Inhambane Province

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Coordinates: 23°0′S 34°30′E / 23.000°S 34.500°E / -23.000; 34.500

Inhambane
Province
Indic Ocean seen from one of many province`s resorts
Indic Ocean seen from one of many province`s resorts
Inhambane, Province of Mozambique
Inhambane, Province of Mozambique
Country Mozambique
Capital Inhambane
Area
 • Total 68,775 km2 (26,554 sq mi)
Population (2007 census)
 • Total 1,271,818
 • Density 18/km2 (48/sq mi)
Postal code 13xx
Area code(s) (+258) 293
Website www.inhambane.gov.mz

Inhambane is a province of Mozambique located on the coast in the southern part of the country. It has an area of 68,615 km² and a population of 1.412.349 (2006).[1] The provincial capital is also called Inhambane.

The climate is tropical throughout, more humid along the coast and dryer inland. The coast has a number of mangrove swamps.

The town of Inhambane existed in the 10th century, and was the southernmost port used by Arabs for slave trading. The region was visited by Vasco da Gama in 1498, who claimed Inhambane Bay for Portugal. The Portuguese established a trading post at Inhambane in 1534.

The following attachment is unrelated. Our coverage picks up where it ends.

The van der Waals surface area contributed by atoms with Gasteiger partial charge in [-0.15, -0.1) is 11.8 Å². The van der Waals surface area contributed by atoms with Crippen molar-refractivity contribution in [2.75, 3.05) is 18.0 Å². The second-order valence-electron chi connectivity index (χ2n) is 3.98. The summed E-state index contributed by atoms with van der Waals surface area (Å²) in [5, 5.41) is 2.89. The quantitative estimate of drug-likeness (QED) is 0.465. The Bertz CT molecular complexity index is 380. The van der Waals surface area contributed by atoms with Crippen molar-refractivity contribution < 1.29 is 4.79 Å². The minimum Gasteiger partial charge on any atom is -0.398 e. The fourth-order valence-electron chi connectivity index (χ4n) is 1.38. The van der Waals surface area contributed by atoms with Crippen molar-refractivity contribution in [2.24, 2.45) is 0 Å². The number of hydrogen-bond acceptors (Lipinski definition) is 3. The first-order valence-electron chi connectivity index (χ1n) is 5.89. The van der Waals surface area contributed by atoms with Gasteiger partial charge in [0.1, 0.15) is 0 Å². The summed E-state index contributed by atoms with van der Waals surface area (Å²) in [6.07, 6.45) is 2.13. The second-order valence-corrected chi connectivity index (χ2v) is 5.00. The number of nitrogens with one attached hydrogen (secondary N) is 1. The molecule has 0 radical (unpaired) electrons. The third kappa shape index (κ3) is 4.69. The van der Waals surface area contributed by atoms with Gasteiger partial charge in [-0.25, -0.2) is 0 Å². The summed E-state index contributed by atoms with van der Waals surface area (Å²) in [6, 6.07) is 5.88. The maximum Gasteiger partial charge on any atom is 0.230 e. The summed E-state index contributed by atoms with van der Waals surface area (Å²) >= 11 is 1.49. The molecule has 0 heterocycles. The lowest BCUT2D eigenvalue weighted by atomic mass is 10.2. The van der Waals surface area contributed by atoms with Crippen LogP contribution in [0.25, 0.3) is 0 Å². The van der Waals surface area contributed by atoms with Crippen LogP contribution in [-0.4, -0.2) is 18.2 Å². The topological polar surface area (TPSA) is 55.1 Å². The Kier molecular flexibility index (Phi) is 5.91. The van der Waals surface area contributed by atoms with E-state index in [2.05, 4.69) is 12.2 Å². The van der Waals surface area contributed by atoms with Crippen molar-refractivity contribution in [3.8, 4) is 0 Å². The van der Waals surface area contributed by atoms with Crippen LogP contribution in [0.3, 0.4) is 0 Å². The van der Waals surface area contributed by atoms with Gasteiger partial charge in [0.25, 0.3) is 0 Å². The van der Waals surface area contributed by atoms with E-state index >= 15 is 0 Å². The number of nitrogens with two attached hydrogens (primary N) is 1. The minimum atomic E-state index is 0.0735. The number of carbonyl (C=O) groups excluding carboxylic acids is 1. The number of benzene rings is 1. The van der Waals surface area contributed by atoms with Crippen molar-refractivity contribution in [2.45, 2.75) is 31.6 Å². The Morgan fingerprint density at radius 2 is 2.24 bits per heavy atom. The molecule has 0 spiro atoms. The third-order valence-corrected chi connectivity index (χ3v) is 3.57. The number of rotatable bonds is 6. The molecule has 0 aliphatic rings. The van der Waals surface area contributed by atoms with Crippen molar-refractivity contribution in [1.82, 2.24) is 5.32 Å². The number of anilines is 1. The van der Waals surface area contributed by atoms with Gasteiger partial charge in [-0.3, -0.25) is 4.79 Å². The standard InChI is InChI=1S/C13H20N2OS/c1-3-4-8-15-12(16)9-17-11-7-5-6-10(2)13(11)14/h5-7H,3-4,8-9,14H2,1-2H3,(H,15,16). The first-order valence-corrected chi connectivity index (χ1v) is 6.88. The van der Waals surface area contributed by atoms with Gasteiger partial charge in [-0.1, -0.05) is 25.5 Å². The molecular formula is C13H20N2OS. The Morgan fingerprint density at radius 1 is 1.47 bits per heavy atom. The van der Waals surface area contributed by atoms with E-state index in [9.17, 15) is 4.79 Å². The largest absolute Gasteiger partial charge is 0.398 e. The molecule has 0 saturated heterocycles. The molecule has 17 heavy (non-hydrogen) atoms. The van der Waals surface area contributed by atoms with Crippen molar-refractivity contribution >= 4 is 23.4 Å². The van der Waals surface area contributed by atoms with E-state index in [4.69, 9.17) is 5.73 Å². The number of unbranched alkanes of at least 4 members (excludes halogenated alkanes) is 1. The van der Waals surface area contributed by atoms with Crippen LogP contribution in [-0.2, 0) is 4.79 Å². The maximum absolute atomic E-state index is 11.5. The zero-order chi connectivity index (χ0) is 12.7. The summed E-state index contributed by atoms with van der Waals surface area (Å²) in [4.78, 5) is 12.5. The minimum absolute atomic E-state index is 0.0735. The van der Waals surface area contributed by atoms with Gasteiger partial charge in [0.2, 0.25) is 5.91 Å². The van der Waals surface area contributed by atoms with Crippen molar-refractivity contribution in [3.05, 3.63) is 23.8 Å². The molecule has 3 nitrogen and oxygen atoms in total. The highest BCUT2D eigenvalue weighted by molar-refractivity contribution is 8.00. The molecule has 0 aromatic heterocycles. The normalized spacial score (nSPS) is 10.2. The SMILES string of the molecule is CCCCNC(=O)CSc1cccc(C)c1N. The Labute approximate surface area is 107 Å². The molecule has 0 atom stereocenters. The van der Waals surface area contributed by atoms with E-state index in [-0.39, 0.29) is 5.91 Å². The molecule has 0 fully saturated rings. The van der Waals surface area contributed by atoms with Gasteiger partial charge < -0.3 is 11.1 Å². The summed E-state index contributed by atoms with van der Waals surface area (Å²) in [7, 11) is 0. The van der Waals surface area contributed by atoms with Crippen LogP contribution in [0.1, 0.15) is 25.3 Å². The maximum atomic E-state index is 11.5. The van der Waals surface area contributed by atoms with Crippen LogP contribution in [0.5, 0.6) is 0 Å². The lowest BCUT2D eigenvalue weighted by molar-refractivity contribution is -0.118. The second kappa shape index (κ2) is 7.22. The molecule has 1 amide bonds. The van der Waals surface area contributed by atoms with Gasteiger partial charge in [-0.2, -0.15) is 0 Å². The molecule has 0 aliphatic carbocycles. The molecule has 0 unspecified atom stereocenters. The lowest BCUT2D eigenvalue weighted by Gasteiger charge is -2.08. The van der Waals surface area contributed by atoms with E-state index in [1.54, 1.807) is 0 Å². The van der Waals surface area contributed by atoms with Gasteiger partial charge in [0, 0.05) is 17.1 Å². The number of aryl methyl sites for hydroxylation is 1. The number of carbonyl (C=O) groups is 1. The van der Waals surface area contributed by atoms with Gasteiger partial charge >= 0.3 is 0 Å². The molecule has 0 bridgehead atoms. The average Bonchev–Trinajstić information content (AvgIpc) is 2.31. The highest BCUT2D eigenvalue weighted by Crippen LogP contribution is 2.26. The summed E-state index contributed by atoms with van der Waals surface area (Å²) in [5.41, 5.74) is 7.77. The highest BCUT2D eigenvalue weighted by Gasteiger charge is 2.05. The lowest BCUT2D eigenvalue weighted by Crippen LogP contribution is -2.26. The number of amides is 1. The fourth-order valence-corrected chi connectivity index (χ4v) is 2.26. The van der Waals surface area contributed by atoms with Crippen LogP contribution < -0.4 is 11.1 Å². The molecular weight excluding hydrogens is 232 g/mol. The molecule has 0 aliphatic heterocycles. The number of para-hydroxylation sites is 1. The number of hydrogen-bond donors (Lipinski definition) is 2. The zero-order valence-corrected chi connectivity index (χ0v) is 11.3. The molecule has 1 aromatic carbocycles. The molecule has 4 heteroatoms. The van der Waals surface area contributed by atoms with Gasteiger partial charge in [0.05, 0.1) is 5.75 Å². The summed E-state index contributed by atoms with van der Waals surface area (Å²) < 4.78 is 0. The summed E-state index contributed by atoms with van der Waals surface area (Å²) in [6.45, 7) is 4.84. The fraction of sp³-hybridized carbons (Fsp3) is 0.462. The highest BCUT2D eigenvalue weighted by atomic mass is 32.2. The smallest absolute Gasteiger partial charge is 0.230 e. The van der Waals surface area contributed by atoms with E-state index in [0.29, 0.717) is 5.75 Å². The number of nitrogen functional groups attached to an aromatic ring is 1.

The province is the second largest grower of cashews (after Nampula), and also produces coconut and citrus fruit (inspiring Mozambique's most famous poet Craveirinha to write of "The Tasty Tangerines of Inhambane"). The long coastline supports much fishing. The Inhambane Bay area is of some interest for tourism, with a number of beaches, and one of the last remaining populations of dugong in Mozambique.

Districts of Inhambane Province[edit]

Cities of Inhambane Province[edit]

  • Inhambane provincial capital
  • Maxixe largest population, and the province's economic capital

Culture[edit]

Inhambane is famous for its music, in particular the timbila (xylophone ensemble) of the Chopi ethnic group.

Geography[edit]

Beach in Tofo, Mozambique

See also[edit]

References[edit]

External links[edit]